proton and electron. However, the only known particle in that mass range
(the muon) had been shown experimentally to interact with
nuclei with an energy $10^{13}$ times smaller than the Yukawa theory of nuclear forces
demanded\cite{18}.
The Yukawa particle (the pion) was indeed discovered later that year,
but there was still no reason to connect it with the ``classical
electron radius''. Joseph Weinberg left his students to ponder this puzzle.
The trail to the solution of this conundrum starts with
a 1952 paper by Dyson\cite{19}, despite the fact that
neither he nor I realized it at the time.
Two decades later, when I first heard a detailed account of the {\it
combinatorial hierarchy}\cite{8}, and was puzzled by the problem
of how a counting number (i.e. 137) could approximate a combination of
empirical constants (i.e. $\hbar c/e^2$), I realized that this
number is both the number of terms in the perturbation series
and the number of virtual electron-positron pairs where QED ceases
to be self-contained. But, empirically, $m_{\pi}\approx 2\times 137
m_e$. Of course, if neutral this system is highly unstable due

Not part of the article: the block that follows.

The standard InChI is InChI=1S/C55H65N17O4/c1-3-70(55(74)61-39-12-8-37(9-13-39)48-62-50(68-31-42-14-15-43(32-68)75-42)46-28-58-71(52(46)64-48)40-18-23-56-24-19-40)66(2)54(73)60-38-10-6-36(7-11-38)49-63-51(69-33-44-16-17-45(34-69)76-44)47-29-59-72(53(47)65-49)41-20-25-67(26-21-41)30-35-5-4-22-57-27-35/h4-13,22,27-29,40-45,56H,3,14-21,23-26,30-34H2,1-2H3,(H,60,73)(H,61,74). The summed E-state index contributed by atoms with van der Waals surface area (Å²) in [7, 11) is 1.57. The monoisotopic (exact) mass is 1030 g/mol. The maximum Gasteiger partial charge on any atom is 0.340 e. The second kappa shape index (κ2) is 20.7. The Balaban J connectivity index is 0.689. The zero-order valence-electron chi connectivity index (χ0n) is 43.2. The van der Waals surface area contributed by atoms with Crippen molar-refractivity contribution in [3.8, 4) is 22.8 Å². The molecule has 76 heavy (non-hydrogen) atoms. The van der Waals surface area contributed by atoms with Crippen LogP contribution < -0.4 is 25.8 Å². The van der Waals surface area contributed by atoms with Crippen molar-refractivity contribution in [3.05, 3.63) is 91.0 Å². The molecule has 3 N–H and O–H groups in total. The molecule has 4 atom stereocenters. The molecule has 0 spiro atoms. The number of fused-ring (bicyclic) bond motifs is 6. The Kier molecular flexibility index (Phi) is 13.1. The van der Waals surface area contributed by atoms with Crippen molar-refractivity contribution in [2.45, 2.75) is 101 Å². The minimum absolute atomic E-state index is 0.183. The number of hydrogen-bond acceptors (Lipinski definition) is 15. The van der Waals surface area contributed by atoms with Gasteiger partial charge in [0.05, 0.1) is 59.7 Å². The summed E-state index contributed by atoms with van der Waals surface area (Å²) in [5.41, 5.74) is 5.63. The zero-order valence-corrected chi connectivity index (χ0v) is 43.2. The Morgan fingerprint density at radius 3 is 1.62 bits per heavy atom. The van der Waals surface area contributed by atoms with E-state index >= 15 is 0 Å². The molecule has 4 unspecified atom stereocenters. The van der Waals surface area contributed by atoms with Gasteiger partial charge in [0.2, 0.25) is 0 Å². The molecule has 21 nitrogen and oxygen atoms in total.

to $2\gamma$ decay, but if we add an electron-antineutrino or a
positron-neutrino pair to the system, and identify the system with
$\pi^-$ or $\pi^+$ respectively, the system {\it is} stable until
we include weak decays in the model. This suggests that the QED theory
of electrons, positrons and $\gamma$-rays breaks down at an energy
of $[2(\hbar c/e^2) +1]m_ec^2$ due to the formation of charged pions,
finally providing me with a tentative explanation for the Joe Weinberg memnonic.
As noted above, I first presented this speculative idea some time ago
\cite{55,56}.
By the time I wrote ``NON-LOCALITY'', I was obviously committed to
engaging in serious research on the combinatorial hierarchy as part of my
professional activity. Ted was able to get a research contract to spend
a month with me at Stanford. I had hoped that this extended period
of interaction would give me a better
understanding of what was going on; in the event little progress was made on my
side. By 1978 I had met Irving Stein, and was also struggling to
understand how he could get both special relativity and the quantum
mechanical uncertainty principle from an elementary random walk. His
work, after much subsequent development, is now available in final form
\cite{88}.
Meanwhile Ted had attended the 1976 Tutzing Conference organized by
Carl Friedrick von Weizsacker and presented a paper on the
combinatorial hierarchy by John Amson. I agreed to accompany
Ted to the 1978 meeting and present a joint paper. I arrived in England to
learn of the startlingly successful successful calculation of the
proton-electron mass ratio, which Ted and I had to discuss and
digest in order to present Fredrick's result \cite{11,81}
at the Tutzing meeting,
which followed almost immediately
thereafter. This formula has been extensively discussed at
ANPA meetings. It was originally arrived at by assuming that the
electron's charge could come apart, as a statistical fluctuation,